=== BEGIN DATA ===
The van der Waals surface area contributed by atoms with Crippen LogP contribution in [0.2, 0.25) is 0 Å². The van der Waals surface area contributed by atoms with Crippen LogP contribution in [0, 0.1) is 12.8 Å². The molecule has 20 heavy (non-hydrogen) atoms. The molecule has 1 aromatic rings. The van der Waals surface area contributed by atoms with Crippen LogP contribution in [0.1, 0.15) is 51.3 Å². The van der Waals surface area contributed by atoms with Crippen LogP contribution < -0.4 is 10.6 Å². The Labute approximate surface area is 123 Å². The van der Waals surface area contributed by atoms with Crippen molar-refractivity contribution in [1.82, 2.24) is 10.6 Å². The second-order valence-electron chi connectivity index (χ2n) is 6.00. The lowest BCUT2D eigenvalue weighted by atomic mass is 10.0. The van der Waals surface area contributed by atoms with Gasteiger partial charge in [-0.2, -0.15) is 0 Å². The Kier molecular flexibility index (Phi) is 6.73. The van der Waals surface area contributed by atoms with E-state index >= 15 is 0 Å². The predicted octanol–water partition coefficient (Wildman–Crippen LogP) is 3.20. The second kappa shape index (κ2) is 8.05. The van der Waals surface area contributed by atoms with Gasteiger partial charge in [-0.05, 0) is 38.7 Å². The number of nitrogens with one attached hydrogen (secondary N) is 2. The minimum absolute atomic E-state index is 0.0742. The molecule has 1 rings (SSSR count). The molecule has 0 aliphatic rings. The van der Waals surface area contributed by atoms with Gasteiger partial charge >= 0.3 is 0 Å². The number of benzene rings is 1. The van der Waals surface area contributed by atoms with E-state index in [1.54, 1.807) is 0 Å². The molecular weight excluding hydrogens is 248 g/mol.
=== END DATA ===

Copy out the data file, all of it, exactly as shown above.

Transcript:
The van der Waals surface area contributed by atoms with Crippen LogP contribution in [0.2, 0.25) is 0 Å². The van der Waals surface area contributed by atoms with Crippen LogP contribution in [0, 0.1) is 12.8 Å². The molecule has 20 heavy (non-hydrogen) atoms. The molecule has 1 aromatic rings. The van der Waals surface area contributed by atoms with Crippen LogP contribution in [0.1, 0.15) is 51.3 Å². The van der Waals surface area contributed by atoms with Crippen LogP contribution < -0.4 is 10.6 Å². The Labute approximate surface area is 123 Å². The van der Waals surface area contributed by atoms with Crippen molar-refractivity contribution in [1.82, 2.24) is 10.6 Å². The second-order valence-electron chi connectivity index (χ2n) is 6.00. The lowest BCUT2D eigenvalue weighted by atomic mass is 10.0. The van der Waals surface area contributed by atoms with Gasteiger partial charge in [-0.2, -0.15) is 0 Å². The Kier molecular flexibility index (Phi) is 6.73. The van der Waals surface area contributed by atoms with E-state index >= 15 is 0 Å². The predicted octanol–water partition coefficient (Wildman–Crippen LogP) is 3.20. The second kappa shape index (κ2) is 8.05. The van der Waals surface area contributed by atoms with Gasteiger partial charge in [-0.05, 0) is 38.7 Å². The number of nitrogens with one attached hydrogen (secondary N) is 2. The minimum absolute atomic E-state index is 0.0742. The molecule has 1 rings (SSSR count). The molecule has 0 aliphatic rings. The van der Waals surface area contributed by atoms with Gasteiger partial charge >= 0.3 is 0 Å². The number of benzene rings is 1. The van der Waals surface area contributed by atoms with E-state index in [1.54, 1.807) is 0 Å². The molecular weight excluding hydrogens is 248 g/mol.